This programme takes account of the perspectives and concerns of non-core states in international relations - developing countries and countries in transition or conflict, and those states marginalised in the global system. How do these states manage political relations in the international system? What impact do international regimes and international law have upon international politics? To what extent can the non-core states influence the global order? Can we identify changes to the global order from new emerging powers in the 21st century?
The programme develops critical perspectives on theory and practice in international affairs, and enables students to understand and evaluate issues in the contemporary global arena. It also develops key analytical skills associated with thinking, speaking and writing clearly and critically about contemporary international issues, and provides a firm foundation for students who wish to pursue further research leading to a PhD degree.
The programme is likely to appeal to those who have a broad interest in international relations, including those whose future employment is likely to involve the public, private and/or non-governmental sphere in an international context.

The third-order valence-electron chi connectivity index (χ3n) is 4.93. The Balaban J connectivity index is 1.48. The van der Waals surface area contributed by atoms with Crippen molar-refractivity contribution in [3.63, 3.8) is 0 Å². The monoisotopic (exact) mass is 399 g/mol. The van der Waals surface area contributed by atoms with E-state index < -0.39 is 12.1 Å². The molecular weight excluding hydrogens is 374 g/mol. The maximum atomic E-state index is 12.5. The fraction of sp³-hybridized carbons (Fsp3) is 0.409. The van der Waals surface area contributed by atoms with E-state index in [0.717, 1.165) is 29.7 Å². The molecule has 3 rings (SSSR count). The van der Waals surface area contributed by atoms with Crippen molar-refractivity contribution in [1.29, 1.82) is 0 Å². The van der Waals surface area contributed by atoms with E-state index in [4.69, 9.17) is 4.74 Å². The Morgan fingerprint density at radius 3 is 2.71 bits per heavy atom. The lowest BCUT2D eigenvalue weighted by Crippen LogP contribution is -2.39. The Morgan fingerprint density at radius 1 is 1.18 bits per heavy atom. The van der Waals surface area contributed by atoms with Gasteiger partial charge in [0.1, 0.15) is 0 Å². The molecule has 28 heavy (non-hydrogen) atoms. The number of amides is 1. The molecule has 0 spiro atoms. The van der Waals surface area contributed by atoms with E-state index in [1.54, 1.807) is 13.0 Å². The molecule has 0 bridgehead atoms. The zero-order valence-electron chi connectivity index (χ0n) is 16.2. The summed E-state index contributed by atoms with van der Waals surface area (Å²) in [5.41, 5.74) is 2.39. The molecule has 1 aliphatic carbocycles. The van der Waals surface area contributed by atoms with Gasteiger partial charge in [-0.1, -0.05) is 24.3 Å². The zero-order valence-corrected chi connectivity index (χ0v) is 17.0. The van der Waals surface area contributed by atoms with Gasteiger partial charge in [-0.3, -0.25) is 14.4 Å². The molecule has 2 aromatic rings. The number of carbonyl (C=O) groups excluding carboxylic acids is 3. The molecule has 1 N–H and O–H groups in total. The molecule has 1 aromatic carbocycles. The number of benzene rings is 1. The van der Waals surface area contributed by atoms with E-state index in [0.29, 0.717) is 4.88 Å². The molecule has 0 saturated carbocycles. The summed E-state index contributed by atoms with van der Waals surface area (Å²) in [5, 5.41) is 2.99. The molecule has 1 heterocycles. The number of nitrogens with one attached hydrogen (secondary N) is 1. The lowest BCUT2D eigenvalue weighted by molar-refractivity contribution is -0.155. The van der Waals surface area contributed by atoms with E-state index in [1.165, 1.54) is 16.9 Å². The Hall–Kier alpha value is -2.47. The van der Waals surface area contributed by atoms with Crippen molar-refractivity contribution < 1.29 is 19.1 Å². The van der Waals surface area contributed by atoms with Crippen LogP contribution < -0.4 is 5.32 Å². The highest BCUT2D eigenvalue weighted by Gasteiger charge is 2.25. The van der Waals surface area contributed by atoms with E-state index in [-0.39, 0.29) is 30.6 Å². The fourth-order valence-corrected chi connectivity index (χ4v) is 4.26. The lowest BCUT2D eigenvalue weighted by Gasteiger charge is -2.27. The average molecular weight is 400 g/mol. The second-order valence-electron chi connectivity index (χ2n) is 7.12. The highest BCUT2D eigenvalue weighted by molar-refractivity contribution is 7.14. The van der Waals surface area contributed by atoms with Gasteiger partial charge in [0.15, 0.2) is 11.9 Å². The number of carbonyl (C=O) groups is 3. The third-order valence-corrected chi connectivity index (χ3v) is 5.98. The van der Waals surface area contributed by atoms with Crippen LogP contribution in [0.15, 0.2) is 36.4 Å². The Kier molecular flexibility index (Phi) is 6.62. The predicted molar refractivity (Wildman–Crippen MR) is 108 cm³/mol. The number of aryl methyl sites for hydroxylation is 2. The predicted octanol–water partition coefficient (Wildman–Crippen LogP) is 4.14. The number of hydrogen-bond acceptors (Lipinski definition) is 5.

The aims of the programme are:
To provide students with an opportunity to study international relations with a particular focus on the perspectives, experience and problems facing non-core states in the international system, including developing countries, and marginal and weak states To provide students with a grounding in the normative and explanatory theoretical frameworks used to study international politics To enable students to develop and apply their knowledge and skills to the understanding and evaluation of international issues and how these impact upon human rights, globalisation, inequality, international crime and terrorism, security and insecurity To explore the nature of the global governance system, the role of contemporary power politics, and the capacity of different state actors to shape this system To enable students to develop key generic skills in critical thinking, conceptual analysis, research, and oral and written communication of information and arguments.
Essays, written assignments, project work, presentations and a dissertation.
Possibilities of a wide range of career opportunities where an international outlook is required, for example international diplomacy, journalism and the mass media, think-tanks and research institutes, multi-national business and general management, campaign and lobbying organisations, the public sector and the Civil Service. It can also offer sound preparation for a research degree in international politics, possibly leading to an academic career.